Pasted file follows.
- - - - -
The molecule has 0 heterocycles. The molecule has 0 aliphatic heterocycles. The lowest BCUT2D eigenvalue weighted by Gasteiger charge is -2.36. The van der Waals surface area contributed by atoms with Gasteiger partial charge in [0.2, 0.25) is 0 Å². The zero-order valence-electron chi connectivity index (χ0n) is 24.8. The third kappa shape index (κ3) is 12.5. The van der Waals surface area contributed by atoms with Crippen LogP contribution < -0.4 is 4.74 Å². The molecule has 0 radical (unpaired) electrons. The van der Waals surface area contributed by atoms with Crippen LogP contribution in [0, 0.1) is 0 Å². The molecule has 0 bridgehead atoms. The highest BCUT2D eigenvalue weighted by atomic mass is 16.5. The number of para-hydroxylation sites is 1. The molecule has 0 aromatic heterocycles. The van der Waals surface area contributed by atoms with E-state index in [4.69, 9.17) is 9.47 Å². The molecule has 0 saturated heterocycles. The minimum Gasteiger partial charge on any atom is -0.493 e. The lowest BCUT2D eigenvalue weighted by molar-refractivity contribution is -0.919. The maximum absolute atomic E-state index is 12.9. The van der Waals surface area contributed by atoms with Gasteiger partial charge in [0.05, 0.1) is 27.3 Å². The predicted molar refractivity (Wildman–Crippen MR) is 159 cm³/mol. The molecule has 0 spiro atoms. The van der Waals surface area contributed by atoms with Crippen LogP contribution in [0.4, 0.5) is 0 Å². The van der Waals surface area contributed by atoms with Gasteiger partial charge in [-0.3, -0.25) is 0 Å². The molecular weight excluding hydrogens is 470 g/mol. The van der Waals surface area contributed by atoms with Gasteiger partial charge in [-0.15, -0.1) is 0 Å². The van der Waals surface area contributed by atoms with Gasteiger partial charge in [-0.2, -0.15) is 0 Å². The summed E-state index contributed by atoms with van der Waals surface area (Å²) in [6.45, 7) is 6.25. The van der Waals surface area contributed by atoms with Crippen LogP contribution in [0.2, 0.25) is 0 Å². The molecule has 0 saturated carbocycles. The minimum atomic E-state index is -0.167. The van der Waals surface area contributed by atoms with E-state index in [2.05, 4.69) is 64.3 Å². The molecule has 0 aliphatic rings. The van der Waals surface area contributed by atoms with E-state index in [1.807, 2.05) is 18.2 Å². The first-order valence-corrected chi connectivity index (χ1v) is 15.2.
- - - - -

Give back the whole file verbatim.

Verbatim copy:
The molecule has 0 heterocycles. The molecule has 0 aliphatic heterocycles. The lowest BCUT2D eigenvalue weighted by Gasteiger charge is -2.36. The van der Waals surface area contributed by atoms with Gasteiger partial charge in [0.2, 0.25) is 0 Å². The zero-order valence-electron chi connectivity index (χ0n) is 24.8. The third kappa shape index (κ3) is 12.5. The van der Waals surface area contributed by atoms with Crippen LogP contribution < -0.4 is 4.74 Å². The molecule has 0 radical (unpaired) electrons. The van der Waals surface area contributed by atoms with Crippen LogP contribution in [0, 0.1) is 0 Å². The molecule has 0 bridgehead atoms. The highest BCUT2D eigenvalue weighted by atomic mass is 16.5. The number of para-hydroxylation sites is 1. The molecule has 0 aromatic heterocycles. The van der Waals surface area contributed by atoms with E-state index in [4.69, 9.17) is 9.47 Å². The molecule has 0 saturated heterocycles. The minimum Gasteiger partial charge on any atom is -0.493 e. The lowest BCUT2D eigenvalue weighted by molar-refractivity contribution is -0.919. The maximum absolute atomic E-state index is 12.9. The van der Waals surface area contributed by atoms with Gasteiger partial charge in [0.05, 0.1) is 27.3 Å². The predicted molar refractivity (Wildman–Crippen MR) is 159 cm³/mol. The molecule has 0 spiro atoms. The van der Waals surface area contributed by atoms with Crippen LogP contribution in [0.4, 0.5) is 0 Å². The van der Waals surface area contributed by atoms with Gasteiger partial charge in [-0.3, -0.25) is 0 Å². The molecular weight excluding hydrogens is 470 g/mol. The van der Waals surface area contributed by atoms with Gasteiger partial charge in [-0.15, -0.1) is 0 Å². The van der Waals surface area contributed by atoms with Gasteiger partial charge in [-0.2, -0.15) is 0 Å². The summed E-state index contributed by atoms with van der Waals surface area (Å²) in [6.45, 7) is 6.25. The van der Waals surface area contributed by atoms with Crippen LogP contribution in [0.2, 0.25) is 0 Å². The molecule has 0 saturated carbocycles. The minimum atomic E-state index is -0.167. The van der Waals surface area contributed by atoms with E-state index in [2.05, 4.69) is 64.3 Å². The molecule has 0 aliphatic rings. The van der Waals surface area contributed by atoms with E-state index in [1.807, 2.05) is 18.2 Å². The first-order valence-corrected chi connectivity index (χ1v) is 15.2.